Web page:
But assuming you meant it as a diss against cold exposure, all your statement really does is show you didn't try very hard probing Wikipedia, since there is a pretty respectable entry for Brown Adipose Tissue, which discusses many of the topics we've covered here.


Ironically, given the current context, and the apparent credence you give to wikipedia despite the the widespread skepticism many have about its trustworthiness, the BAT wikipedia page makes the same mistake about PMID 23823482 you made way back in this post from February, which you cryptically amplified in this one (which I tried to decipher here), and subsequently dug yourself in even deeper in this one. If you recall, the cold exposure → CVD link implied by your study was quite thoroughly addressed and debunked by the authors of PMID 25754609, as discussed in this post.


Yes Kenton, someone with the time and inclination should clean up the Wikipedia entry for BAT, and create one for Cold Exposure...



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Cool Gordo - Great job! I've never actually tried editing a wikipedia entry before, and quite honestly, have been a bit intimidated to try. Was it pretty straightforward?


I see from the history page for the BAT wikipedia entry that you made a lot of edits yesterday and today, and appear to have done it anonymously (only identified by your IP address). Is that kosher? It looks like all the other updates have been by users who identified themselves. I do notice a few updates back in April by a user named 'WTFGordo'. Was that you too?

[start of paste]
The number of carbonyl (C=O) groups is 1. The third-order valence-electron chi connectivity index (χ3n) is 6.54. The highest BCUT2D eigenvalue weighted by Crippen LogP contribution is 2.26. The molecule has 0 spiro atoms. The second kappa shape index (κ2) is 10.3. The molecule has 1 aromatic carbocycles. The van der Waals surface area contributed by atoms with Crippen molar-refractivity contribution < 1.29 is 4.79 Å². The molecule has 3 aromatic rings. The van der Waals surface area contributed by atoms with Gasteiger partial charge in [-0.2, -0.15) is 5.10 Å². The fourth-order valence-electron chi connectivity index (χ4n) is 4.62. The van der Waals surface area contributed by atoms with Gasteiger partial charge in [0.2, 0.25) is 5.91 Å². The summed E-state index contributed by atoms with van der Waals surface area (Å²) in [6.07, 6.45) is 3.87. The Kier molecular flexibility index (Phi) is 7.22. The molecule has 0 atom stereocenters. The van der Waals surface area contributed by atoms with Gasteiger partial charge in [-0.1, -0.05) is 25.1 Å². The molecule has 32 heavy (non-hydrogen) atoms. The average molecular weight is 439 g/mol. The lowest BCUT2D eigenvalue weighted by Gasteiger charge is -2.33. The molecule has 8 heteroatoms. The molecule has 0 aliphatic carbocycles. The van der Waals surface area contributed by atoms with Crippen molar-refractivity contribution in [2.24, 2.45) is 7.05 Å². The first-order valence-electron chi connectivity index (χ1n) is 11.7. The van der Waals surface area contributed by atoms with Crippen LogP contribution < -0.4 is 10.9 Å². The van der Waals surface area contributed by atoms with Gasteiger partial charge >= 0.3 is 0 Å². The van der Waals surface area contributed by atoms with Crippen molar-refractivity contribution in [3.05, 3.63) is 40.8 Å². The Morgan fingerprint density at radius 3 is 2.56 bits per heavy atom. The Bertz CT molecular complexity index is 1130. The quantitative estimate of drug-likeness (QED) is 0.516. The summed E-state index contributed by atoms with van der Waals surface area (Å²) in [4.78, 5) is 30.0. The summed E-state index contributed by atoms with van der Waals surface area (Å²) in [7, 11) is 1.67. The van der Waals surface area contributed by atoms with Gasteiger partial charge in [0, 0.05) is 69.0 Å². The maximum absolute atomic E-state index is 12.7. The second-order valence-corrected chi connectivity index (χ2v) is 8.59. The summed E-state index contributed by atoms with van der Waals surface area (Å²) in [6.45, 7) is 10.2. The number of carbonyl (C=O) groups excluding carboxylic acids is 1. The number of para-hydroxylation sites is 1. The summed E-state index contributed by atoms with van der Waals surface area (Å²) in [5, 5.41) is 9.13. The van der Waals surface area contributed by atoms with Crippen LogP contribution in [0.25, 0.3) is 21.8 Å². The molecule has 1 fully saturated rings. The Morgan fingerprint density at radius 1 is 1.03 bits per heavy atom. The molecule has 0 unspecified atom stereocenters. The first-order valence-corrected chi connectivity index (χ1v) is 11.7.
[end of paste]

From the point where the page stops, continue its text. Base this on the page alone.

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I do have an account there but rarely log on, I don't really know what the benefit of logging on would be?  They don't have a problem with anonymous edits.  I have edited that page before, but my user name isn't WTFGordo so that is an interesting coincidence (there is another Gordo editing the page).  As for the editing itself, it used to be a lot more difficult requiring a substantial learning curve, but they recently introduced "visual editing" which makes it possibly even easier than posting in this forum (if it doesn't automatically ask you if you want the visual editor, you can get to it by clicking a little icon toward the top right of the editor page).  Visual editing lets you edit in place, seeing everything as you normally would when viewing the page, no code to deal with, you can cut and paste anything from the net easily, and just click a button to generate citations or another button to generate links to other wiki articles, it's all very simple now.  The citation generator is also great, you can paste a link or PMID and it does all the work for you building the superscripts and footnotes, basically effortless.  Actually it would be nice if the forum software here could incorporate some of those features (especially for citations).

Edited by Gordo
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Every BEAT of Your Heart - The Benefits of Brown Epicardial Adipose Tissue